I have not had a terrible quarantine.* Now, that's not to say that I've enjoyed it, but I must admit that COVID hasn't deprived me of too many desirable things that I wasn't already being deprived of. My social life and travel opportunities were already close to nil, and I hadn't sung in my beloved community chorus for some years. Okay, thanks to the virus I did have to give up attending concerts and plays, which stung hard (some of the tickets were already bought!); and the church music activities I normally supervise were radically curtailed. Also, my day job suddenly got three times harder to do, which is not what one expects more than 30 years into a career. On the other hand, my Sherlock Holmes pals embraced online meetings with gusto, so that remained a fun distraction. And, most importantly -- family being my main thing -- my closest family members were all in my bubble.
* Yes, my mom died this year, but I am not charging that to COVID.But maybe I should just answer the questions.
1. In what ways has pandemic life been positive for you?
Things that went better for me than for many:
- I stayed employed, and at the same rate of pay.
- I didn't get COVID-19, and neither did anyone close to me.
- I wasn't isolated from close family.
- During the work-from-home months, I saved a lot on both gasoline costs and wear & tear on the car.
- Being out and about less, I ate a lot less processed food.
- Number Three Son's graduation/departure from of my orbit was rendered more of a soft launch, and I think we both enjoyed all the extra time we spent together.
- Working from home gave me a sufficiently flexible schedule that I could be on the regular roster of daytime babysitters for my grandson (both my son & DIL worked outside the home, so they still needed childcare). I will always be grateful for our Fridays.
- Ummm..... none. I am not a home-body, and enforced at-homeness doesn't suit me, especially given that I'm not retired and therefore still have to fulfill all my regular responsibilities from wherever I am. Ask me about it when I'm actually retired and time at home is truly leisure time.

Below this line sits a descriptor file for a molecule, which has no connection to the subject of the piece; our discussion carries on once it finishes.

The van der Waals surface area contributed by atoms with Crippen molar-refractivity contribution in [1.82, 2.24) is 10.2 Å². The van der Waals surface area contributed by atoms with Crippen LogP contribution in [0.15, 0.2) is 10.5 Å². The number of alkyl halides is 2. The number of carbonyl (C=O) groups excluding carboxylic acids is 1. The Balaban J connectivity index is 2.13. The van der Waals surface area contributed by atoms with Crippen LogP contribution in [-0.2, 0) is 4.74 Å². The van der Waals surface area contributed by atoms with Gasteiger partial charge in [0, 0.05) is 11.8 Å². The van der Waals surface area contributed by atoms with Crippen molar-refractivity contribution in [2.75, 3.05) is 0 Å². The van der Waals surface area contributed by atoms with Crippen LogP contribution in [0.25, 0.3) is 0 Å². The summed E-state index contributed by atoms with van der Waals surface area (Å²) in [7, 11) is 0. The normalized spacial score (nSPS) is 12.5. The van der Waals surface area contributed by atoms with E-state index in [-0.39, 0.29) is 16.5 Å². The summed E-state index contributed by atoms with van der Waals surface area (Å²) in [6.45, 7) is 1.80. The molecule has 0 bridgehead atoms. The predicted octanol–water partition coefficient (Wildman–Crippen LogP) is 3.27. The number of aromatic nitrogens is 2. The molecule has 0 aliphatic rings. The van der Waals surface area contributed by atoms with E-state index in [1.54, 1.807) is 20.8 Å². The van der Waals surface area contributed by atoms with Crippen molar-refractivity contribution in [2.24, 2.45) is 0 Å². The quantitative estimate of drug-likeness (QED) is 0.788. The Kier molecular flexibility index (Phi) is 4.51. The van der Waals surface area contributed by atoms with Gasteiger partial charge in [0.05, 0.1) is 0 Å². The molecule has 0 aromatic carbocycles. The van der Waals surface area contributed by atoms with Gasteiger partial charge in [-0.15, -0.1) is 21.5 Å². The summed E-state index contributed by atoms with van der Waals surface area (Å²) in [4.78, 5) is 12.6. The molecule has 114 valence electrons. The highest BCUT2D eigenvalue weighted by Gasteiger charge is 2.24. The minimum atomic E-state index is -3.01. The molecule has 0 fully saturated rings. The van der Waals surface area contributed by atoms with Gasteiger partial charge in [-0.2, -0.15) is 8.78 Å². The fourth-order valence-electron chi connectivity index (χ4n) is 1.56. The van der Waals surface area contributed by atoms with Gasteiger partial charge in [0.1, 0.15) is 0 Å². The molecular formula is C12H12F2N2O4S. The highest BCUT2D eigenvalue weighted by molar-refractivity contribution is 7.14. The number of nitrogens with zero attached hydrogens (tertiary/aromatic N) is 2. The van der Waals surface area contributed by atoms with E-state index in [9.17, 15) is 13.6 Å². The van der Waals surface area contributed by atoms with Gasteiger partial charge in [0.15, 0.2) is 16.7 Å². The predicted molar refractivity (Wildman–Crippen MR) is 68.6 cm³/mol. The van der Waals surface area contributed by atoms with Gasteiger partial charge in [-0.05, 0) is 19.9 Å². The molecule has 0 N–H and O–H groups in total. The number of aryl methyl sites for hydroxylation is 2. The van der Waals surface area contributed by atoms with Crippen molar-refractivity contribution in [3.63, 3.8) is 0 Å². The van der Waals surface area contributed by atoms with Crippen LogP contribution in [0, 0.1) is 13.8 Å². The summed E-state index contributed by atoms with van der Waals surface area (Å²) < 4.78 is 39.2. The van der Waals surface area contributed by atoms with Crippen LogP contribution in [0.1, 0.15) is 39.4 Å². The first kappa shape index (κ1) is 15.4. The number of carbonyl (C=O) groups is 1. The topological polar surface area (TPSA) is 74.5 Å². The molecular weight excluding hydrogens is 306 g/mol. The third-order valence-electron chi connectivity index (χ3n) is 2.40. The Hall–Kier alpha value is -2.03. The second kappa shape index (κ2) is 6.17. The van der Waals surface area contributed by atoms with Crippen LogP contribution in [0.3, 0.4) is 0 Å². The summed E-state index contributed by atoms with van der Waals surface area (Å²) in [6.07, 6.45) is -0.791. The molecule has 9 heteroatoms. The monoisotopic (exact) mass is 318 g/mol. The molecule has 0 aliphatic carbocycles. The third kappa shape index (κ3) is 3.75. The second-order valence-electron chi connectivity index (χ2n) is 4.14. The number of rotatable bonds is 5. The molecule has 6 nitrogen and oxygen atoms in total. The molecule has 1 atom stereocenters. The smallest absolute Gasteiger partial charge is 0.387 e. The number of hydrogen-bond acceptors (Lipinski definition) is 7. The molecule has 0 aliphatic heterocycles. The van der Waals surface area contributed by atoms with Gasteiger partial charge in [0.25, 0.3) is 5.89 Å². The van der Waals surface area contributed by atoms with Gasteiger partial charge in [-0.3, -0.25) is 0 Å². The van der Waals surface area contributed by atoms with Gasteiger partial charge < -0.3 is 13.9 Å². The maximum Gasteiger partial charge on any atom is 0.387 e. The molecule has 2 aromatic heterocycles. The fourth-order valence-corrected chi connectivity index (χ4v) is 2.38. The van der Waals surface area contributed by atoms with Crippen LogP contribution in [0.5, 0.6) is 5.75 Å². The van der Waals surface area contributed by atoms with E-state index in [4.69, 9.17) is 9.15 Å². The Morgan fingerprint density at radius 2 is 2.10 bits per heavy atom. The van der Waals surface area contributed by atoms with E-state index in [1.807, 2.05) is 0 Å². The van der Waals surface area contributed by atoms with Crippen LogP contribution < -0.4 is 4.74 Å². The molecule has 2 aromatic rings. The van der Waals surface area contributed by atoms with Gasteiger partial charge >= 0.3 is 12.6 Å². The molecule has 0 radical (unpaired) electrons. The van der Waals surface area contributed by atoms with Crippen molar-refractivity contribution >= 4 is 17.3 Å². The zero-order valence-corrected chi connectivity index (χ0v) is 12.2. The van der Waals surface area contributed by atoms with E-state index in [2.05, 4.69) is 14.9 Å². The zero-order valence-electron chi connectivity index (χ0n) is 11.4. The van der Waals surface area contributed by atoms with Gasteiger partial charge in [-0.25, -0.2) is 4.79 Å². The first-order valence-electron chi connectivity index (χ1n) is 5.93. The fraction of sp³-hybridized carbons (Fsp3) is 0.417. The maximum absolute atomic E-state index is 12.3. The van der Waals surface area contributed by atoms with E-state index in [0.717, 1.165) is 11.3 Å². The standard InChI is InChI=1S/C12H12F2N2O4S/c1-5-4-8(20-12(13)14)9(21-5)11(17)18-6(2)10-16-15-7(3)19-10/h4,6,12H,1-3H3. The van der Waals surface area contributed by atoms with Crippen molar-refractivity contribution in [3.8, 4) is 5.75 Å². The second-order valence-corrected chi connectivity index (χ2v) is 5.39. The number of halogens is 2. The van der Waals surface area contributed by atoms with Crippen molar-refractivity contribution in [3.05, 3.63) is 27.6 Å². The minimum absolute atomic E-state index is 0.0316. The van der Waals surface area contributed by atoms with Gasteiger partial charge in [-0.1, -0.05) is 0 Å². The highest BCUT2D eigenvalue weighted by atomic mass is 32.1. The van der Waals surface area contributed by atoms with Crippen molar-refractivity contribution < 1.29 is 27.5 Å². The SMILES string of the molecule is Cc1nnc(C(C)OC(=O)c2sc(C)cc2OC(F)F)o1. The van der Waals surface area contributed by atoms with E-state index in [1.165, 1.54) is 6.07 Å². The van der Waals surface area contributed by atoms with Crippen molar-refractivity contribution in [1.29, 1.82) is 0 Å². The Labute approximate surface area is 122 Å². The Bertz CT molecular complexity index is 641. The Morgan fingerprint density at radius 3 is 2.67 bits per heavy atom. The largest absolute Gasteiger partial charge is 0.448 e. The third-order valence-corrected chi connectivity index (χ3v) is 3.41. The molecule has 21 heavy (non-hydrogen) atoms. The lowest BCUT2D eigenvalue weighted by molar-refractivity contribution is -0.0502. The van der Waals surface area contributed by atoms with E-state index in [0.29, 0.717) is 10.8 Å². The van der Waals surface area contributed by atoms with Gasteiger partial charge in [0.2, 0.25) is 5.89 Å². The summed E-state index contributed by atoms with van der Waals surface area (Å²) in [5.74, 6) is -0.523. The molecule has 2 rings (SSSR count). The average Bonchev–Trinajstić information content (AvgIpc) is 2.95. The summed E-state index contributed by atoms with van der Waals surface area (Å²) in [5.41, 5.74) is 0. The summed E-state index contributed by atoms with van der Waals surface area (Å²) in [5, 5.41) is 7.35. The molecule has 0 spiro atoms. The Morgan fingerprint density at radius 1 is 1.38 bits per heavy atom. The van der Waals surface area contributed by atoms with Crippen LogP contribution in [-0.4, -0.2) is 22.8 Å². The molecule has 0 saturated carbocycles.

I.e., Where do I get my news in general?
- NPR -- I actually listen to the radio, though they do put it all online as well
- Late-night TV -- specifically, Colbert, Meyers, Oliver, Bee, and Noah
- Facebook -- yeah, I should be embarrassed, but a lot of the newsy posts in my feed are just links to real media stories from such outlets as the NYT & the Post, both of which I subscribe to
3. Where did you find unexpected comfort in these crazy twelve months?
Unexpected comfort? I'd have to say that whatever comfort I received came from sources like family, food, music, TV, and maybe even God -- i.e., the usual suspects.
4. What are some little things you miss most about what used to be normal life?
I'm not sure what counts as a "little" thing, but I miss
- Salad bars and hot food bars in grocery stores
- Being able to move around and write on the board in a classroom
- Singing in the same room with other people
- Pub trivia
- Extended family birthday parties
- Going to the movies
- Eating in restaurants
- Trying on clothes in a store (I am one of those people who has to try on in person)
- Going to plays
- Baseball games
- My not-infrequent day trips to New York
5. What do you think life will be like twelve months from now?
Fairly like what it was pre-COVID, but with more masks and (voluntarily) smaller crowds. This assumes (naively) that most people will be getting vaccinated, which I will certainly do as soon as I can manage to get an appointment.